The Cause

Black Tie & Tails Ball supports the work of Carolina Tiger Rescue in Pittsboro, NC. The organization is a 501(c)3 nonprofit that rescues wildcats from the pet trade and provides conservation education to the public.  Carolina Tiger Rescue provides lifelong sanctuary to abandoned, neglected, and confiscated wildcats from the pet trade and entertainment and commercial ventures.  For more information, visit:

Carolina Tiger Rescue’s mission is important. The trade in exotic pets is so rampant, legislation and enforcement so lax, that there are more tigers in private ownership in the United States than there are left in the wild. North Carolina residents are prohibited from owning native wildlife, such as a chipmunk, but can legally own a tiger, regulated only by county or city guidelines.
Our highlighted animal this year is the tiger. Tigers are the largest of all the cat species. Of the nine tiger subspecies, three are now extinct (Javan, Caspian, and Bali.) There are only about 3,800 tigers left in the wild. Tigers are now listed as endangered, mostly due to poaching and habitat loss. Every hour, an area the size of 300 football fields is destroyed in many of the subspecies’ habitats. At this rate, wild tigers will lose their habitat entirely in the next few years. Much of the remaining tiger habitat is being clear cut for palm oil plantations. Palm oil is a very easy and cheap crop to grow, and as a result, it is now an ingredient in over 50% of consumable goods.
Meet Shenandoah

Shenandoah came to Carolina Tiger Rescue with her enclosure mate Saber and 14 other animals from a pay to pet / rescue facility out west.  This facility was closed down when the owner fell ill.  Carolina Tiger Rescue worked with several other sanctuaries from around the country to find homes for over 100 animals. This was the largest rescue in Carolina Tiger Rescue's history!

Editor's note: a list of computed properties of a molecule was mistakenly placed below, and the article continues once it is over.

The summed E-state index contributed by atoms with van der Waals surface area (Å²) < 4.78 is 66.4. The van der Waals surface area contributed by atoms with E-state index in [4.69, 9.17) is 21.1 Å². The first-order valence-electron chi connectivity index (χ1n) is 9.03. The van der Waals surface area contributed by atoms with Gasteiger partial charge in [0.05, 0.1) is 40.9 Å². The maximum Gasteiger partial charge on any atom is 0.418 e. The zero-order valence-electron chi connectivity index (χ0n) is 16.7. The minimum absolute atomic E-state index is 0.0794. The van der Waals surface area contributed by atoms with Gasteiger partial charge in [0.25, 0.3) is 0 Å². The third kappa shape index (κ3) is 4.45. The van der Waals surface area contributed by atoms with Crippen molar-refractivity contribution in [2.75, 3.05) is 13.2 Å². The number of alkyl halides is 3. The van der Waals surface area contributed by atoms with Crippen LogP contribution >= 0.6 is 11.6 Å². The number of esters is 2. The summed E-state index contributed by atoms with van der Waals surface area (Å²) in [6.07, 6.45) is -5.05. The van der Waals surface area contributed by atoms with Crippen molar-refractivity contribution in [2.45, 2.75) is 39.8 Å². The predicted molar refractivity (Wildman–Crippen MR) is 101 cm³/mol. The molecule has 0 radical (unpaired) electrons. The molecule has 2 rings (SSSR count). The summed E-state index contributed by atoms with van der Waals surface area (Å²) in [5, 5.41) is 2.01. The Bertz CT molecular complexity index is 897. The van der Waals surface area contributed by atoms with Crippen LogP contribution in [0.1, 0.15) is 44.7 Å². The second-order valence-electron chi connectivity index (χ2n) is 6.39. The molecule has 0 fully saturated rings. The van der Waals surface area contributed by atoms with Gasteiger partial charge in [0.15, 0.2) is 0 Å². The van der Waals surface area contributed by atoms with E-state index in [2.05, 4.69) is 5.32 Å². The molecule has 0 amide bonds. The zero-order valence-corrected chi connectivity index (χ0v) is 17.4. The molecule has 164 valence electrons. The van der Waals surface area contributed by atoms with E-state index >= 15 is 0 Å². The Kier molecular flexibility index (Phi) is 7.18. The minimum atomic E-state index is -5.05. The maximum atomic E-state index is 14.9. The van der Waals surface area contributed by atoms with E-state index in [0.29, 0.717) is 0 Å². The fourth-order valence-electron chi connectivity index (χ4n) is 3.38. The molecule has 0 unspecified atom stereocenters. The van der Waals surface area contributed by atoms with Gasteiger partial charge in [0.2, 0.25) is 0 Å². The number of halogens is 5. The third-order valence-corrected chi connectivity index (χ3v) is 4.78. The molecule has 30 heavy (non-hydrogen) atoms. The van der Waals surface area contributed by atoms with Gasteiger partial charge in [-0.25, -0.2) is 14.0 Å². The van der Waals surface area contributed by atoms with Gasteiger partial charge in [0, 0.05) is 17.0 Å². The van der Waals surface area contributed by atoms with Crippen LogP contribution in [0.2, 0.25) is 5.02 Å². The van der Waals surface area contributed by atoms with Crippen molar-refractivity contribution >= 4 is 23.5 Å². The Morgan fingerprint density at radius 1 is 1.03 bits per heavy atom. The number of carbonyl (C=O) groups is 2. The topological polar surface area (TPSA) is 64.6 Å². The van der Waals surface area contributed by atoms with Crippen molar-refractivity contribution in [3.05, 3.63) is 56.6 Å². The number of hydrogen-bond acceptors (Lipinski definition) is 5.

Shenandoah is very reserved and much more laid back than her enclosure mate Saber. She prefers to view the action from afar and cannot easily be coaxed up to the fence for a visit, unless of course it is time for her meal. 

Shenandoah has very light coat with very light stripes.  It is almost as if she has been washed out by the sun.  Shenandoah also has canines, the large teeth at the top and bottom of her jaw, that have been filed down - a practice very common among cubs that are used in cub petting or cub photo-op businesses.  Cub petting is when tourists are allowed to take pictures and feed bottles to cubs for money. Those who own the cubs often file down the cubs' teeth, or sometimes even pull them, and have them declawed to make them "safe". 

Other tigers, lions, ocelots, caracals, servals, and cougars share their own stories with the 19,000+ visitors that tour Carolina Tiger Rescue each year. Visitors interact with the animals from as close as 3 feet from their habitat, an intimate experience designed to engage visitors and galvanize them into action. Trained Tour Guides teach visitors about the threats to wildcats in captivity and in the wild and how visitors can change those circumstances.
Proceeds from the Black Tie & Tails Ball contribute to the care of Carolina Tiger’s animals and developing programs: educational tours, student and corporate work groups, youth camps, animal internships, conservation research, and volunteer opportunities.  Please join us at the Black Tie & Tails Ball to support our very special animals.

To learn more about Carolina Tiger Rescue, visit